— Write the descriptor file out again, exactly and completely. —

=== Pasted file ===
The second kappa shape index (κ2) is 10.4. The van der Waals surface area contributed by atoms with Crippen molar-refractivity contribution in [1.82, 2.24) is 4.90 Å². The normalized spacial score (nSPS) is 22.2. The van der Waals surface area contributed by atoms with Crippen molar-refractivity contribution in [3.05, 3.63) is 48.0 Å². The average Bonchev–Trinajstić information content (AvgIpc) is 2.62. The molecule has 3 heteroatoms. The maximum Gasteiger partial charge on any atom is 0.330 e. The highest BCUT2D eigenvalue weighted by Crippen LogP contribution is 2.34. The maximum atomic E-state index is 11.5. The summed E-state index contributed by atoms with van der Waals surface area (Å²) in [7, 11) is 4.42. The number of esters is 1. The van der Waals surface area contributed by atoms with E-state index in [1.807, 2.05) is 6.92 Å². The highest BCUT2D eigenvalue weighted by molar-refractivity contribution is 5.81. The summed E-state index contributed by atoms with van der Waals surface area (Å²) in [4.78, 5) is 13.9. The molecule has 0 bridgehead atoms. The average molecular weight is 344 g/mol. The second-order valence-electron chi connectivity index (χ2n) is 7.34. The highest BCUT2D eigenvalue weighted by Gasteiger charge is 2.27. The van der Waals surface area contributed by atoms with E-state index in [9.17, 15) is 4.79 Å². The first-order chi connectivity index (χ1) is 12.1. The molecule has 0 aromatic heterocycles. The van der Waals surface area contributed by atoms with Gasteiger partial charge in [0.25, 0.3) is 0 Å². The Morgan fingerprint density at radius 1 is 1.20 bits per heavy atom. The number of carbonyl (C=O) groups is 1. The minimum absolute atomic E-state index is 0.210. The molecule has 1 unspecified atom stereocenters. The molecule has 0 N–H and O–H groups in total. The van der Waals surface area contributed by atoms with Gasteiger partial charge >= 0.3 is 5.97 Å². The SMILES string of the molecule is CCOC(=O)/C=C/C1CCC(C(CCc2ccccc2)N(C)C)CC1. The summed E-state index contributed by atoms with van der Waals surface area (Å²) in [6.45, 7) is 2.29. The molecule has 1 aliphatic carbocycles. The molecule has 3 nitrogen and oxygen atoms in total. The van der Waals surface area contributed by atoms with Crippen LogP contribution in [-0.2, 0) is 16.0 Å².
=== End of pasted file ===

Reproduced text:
The second kappa shape index (κ2) is 10.4. The van der Waals surface area contributed by atoms with Crippen molar-refractivity contribution in [1.82, 2.24) is 4.90 Å². The normalized spacial score (nSPS) is 22.2. The van der Waals surface area contributed by atoms with Crippen molar-refractivity contribution in [3.05, 3.63) is 48.0 Å². The average Bonchev–Trinajstić information content (AvgIpc) is 2.62. The molecule has 3 heteroatoms. The maximum Gasteiger partial charge on any atom is 0.330 e. The highest BCUT2D eigenvalue weighted by Crippen LogP contribution is 2.34. The maximum atomic E-state index is 11.5. The summed E-state index contributed by atoms with van der Waals surface area (Å²) in [7, 11) is 4.42. The number of esters is 1. The van der Waals surface area contributed by atoms with E-state index in [1.807, 2.05) is 6.92 Å². The highest BCUT2D eigenvalue weighted by molar-refractivity contribution is 5.81. The summed E-state index contributed by atoms with van der Waals surface area (Å²) in [4.78, 5) is 13.9. The molecule has 0 bridgehead atoms. The average molecular weight is 344 g/mol. The second-order valence-electron chi connectivity index (χ2n) is 7.34. The highest BCUT2D eigenvalue weighted by Gasteiger charge is 2.27. The van der Waals surface area contributed by atoms with E-state index in [9.17, 15) is 4.79 Å². The first-order chi connectivity index (χ1) is 12.1. The molecule has 0 aromatic heterocycles. The van der Waals surface area contributed by atoms with Gasteiger partial charge in [0.25, 0.3) is 0 Å². The Morgan fingerprint density at radius 1 is 1.20 bits per heavy atom. The number of carbonyl (C=O) groups is 1. The minimum absolute atomic E-state index is 0.210. The molecule has 1 unspecified atom stereocenters. The molecule has 0 N–H and O–H groups in total. The van der Waals surface area contributed by atoms with Gasteiger partial charge >= 0.3 is 5.97 Å². The SMILES string of the molecule is CCOC(=O)/C=C/C1CCC(C(CCc2ccccc2)N(C)C)CC1. The summed E-state index contributed by atoms with van der Waals surface area (Å²) in [6.45, 7) is 2.29. The molecule has 1 aliphatic carbocycles. The molecule has 3 nitrogen and oxygen atoms in total. The van der Waals surface area contributed by atoms with Crippen LogP contribution in [-0.2, 0) is 16.0 Å².